Truncal acne describes acne outbreaks on the back, neck, chest, and arms. It is acne on the body.Although truncal acne my be concealed by clothing, it can cause emotional distress and lead to persistent acne scars if left untreated.
What causes truncal acne?
An overgrowth of sebum in a clogged hair follicle causes inflammation. This results in bumps called comedones (whiteheads and blackheads).
When the clogged pores become infected with a bacteria called P. acnes, the comedones become inflamed, red, and painful. This leads to the nodules and cysts of inflammatory acne. More commonly, these acne lesions are called zits and pimples.
Because the back, chest, arms, and buttocks are covered with sebaceous glands (which secrete sebum to protect and moisturize the skin), these areas are as susceptible to acne as the face is. This is especially true during puberty, when sebaceous glands produce more sebum due to the hormonal changes of adolescence.How is truncal acne different than facial acne?
How is truncal acne different than facial acne?
Although the causes of truncal and facial acne are similar, the triggers may be different. For example, clothing that covers the body is more likely to trap sweat, oils, and other substances that can clog pores, creating an ideal condition for breakouts, especially after exercise or working in a warm environment, such as a kitchen.
The treatment of truncal acne is also different from facial acne. The thicker skin of the body can withstand acne medications that might be irritating to facial skin. The thicker skin also makes truncal acne slower to respond to treatment.
This makes it important to remain on therapy as recommend by your physician.
Reluctance to talk about truncal acne
Over 1/2 of patients visiting their dermatologist for facial acne also had acne elsewhere on their body that they did not report to their physician. Not talking about body acne makes likely that it is not sufficiently treated.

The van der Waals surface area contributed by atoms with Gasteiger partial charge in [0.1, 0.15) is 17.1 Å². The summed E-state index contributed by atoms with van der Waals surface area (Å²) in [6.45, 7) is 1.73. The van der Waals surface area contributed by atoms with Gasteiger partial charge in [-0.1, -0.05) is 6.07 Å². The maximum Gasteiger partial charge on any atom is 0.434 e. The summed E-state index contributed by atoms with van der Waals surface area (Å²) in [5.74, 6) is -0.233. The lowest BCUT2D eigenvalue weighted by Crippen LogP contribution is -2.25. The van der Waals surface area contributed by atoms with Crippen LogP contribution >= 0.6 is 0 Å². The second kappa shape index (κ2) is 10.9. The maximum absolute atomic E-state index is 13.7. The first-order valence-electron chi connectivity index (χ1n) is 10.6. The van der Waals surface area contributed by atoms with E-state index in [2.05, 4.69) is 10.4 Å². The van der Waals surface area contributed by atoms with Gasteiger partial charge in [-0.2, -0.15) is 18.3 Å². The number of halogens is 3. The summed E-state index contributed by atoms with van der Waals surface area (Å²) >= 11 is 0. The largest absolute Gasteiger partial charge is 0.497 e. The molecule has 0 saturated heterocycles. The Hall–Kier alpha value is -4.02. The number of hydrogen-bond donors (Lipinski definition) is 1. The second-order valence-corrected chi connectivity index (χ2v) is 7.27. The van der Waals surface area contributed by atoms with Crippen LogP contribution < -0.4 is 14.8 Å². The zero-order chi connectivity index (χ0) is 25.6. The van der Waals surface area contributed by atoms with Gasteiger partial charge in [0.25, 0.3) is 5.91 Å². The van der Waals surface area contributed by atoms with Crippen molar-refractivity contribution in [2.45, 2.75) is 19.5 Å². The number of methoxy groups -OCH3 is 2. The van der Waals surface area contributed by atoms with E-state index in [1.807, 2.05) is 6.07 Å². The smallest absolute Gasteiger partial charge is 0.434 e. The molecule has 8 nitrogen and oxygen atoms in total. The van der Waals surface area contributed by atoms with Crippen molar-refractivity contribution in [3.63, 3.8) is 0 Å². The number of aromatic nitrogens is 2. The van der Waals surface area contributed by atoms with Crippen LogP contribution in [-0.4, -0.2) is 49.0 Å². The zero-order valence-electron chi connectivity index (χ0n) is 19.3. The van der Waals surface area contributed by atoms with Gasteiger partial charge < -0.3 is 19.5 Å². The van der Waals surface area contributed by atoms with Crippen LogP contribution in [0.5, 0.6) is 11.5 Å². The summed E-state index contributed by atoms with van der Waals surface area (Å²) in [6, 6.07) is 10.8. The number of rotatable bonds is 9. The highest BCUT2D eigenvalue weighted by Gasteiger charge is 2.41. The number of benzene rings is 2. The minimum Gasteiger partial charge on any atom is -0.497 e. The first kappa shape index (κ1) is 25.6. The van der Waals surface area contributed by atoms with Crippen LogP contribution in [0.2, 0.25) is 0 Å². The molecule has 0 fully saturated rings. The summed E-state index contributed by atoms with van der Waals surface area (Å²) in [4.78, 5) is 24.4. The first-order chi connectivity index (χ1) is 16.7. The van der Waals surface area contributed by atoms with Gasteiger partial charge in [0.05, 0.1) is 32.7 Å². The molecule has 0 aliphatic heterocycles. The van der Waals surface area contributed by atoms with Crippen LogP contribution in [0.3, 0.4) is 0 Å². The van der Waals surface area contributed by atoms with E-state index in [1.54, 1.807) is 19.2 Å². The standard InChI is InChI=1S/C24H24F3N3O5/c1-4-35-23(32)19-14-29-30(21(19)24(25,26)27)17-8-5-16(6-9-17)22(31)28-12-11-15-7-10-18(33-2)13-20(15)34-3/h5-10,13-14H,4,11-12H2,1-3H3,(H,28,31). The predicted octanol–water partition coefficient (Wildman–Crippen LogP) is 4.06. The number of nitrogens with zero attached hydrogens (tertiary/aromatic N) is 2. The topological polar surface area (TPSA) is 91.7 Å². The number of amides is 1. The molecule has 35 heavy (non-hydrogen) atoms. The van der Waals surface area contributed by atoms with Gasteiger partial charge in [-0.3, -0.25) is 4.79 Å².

How is truncal acne treated?
Acne treatment for the body uses the same methods as those for acne on the face, including:
- Over-the-counter medications applied on the skin, such as benzoyl peroxide.
- Prescription acne medications applied on the skin, such as topical retinoids and antibiotics.
- Oral prescription medications, such as oral antibiotics, isotretinoin, and oral contraceptives.
Challenges that are unique to truncal acne:
- Acne on large areas of the body or hard-to-reach spots, such as the back, may make it difficult to apply topical acne medications.
- Some topical acne treatments may discolor or bleach clothing.
- Left untreated, truncal acne may lead to a type of scarring called follicular macular atrophy.
In choosing a treatment for truncal acne, dermatologists will take into account several factors:
- Severity—Mild acne or moderate acne may respond to topical medications alone, while more severe acne may require oral medications.
- Results of previous acne treatments
- Gender. Some treatments are only available for females, such as birth control pills.
- Location. In a hard-to-reach area, a topical foam (such as clindamycin) may be easier to apply than a thick ointment or gel.
- Clothing. Some patients with truncal acne may have to try different topical acne treatments to find one that won’t stain clothing.
In some cases, dermatologists will combine topical and oral acne medications.
How can I prevent future outbreaks of truncal acne?
To minimize truncal acne, follow these guidelines:
- Clean skin gently twice a day with mild soap and pat dry.
- Do not pick at acne lesions, as this can cause scarring and other skin damage.
- Give your acne treatment time to work—your skin may look worse before it starts to improve, and stopping early can prevent you from seeing good results.
- Wear loose-fitting breathable fabrics (such as cotton or linen) to keep skin well ventilated and prevent clogged pores.
- After exercising, remove snug-fitting clothing that may trap sweat or dirt.
- Shower and gently clean your skin after exercising or any activity that makes you perspire.